Shares slide


    SINGAPORE- Asian shares extended their losses after US President Donald Trump said a trade deal with China might have to wait until after the 2020 presidential election, dashing hopes for a quick preliminary agreement.

    Fresh US tariffs on Argentina and Brazil as well as threatened duties on French goods also darkened the mood, as a trade war that appeared to be winding down a week ago now looks like ramping up.

    Investors turned to safe-havens, boosting bond prices and sending gold to a one-month high, while MSCI’s broadest index of Asia-Pacific shares outside Japan fell 0.9 percent.

    Japan’s Nikkei dropped 1.2 percent, matched by falls in Hong Kong and Korea, where stock markets hit their lowest since October.

    Shanghai blue chips fell 0.2 percent and Australia’s S&P/ASX200 tumbled 1.7 percent, having shed almost 4 percent since closing on Monday.

    The yield on benchmark US 10-year treasuries fell as low as 1.6930 percent overnight, the sharpest fall since May. It stood at 1.7242 percent on Wednesday.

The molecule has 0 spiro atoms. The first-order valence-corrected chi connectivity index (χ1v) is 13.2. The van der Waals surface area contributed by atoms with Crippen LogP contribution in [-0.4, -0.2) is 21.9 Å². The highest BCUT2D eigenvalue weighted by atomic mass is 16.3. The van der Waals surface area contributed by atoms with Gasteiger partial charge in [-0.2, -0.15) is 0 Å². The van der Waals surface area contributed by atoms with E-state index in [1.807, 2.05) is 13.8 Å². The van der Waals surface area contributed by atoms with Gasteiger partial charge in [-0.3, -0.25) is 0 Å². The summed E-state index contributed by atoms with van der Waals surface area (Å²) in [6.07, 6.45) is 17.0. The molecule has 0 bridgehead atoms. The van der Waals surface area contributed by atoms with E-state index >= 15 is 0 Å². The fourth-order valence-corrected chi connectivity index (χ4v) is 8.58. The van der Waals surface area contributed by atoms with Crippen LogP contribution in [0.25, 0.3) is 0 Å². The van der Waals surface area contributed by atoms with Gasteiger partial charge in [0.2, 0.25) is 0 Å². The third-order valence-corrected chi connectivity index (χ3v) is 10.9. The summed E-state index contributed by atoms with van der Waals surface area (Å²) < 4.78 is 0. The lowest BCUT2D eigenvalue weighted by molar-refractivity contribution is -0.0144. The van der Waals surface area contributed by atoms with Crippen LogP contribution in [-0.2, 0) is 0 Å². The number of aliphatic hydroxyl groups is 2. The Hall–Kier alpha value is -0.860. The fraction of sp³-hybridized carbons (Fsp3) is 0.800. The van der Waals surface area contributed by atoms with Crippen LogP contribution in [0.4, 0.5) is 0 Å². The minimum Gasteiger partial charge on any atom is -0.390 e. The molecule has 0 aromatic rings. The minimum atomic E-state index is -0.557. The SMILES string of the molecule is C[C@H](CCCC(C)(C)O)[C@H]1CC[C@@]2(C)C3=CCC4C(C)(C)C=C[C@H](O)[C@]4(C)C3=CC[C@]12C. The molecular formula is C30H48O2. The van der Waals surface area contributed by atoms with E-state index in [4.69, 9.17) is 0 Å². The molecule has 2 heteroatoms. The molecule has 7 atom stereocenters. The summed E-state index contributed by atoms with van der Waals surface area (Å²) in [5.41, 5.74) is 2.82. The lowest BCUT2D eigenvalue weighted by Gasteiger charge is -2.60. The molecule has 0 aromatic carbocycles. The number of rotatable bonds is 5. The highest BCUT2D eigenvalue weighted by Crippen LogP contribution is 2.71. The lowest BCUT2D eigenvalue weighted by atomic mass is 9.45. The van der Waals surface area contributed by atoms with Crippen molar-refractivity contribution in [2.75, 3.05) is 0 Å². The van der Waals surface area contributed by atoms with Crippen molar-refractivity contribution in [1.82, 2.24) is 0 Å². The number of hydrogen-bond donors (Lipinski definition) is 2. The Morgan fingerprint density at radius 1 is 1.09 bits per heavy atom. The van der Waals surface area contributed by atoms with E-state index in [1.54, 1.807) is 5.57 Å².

“Suddenly you can feel the market,” said Sean Taylor, chief investment officer for Asia-Pacific at German asset management firm DWS, calling trade the top threat to the global outlook.

    “It just takes one or two comments and then a bad feeling again,” he said. “It’s still quite uncertain.”

    Trump had told reporters in London that there is “no deadline” for an agreement with China to end the tit-for-tat tariff war, which the International Monetary Fund has said will push global growth to its slowest in a decade.

    “In some ways, I like the idea of waiting until after the election for the China deal,” he said.
    US Commerce Secretary Wilbur Ross said if no substantial progress was made soon, another round of duties on Chinese imports including cell phones, laptops and toys would take effect on Dec. 15.

    No high-level meetings are scheduled and the parties still needed to sort out details about Chinese purchases of US farm products and an enforcement mechanism, he told Reuters. – Reuters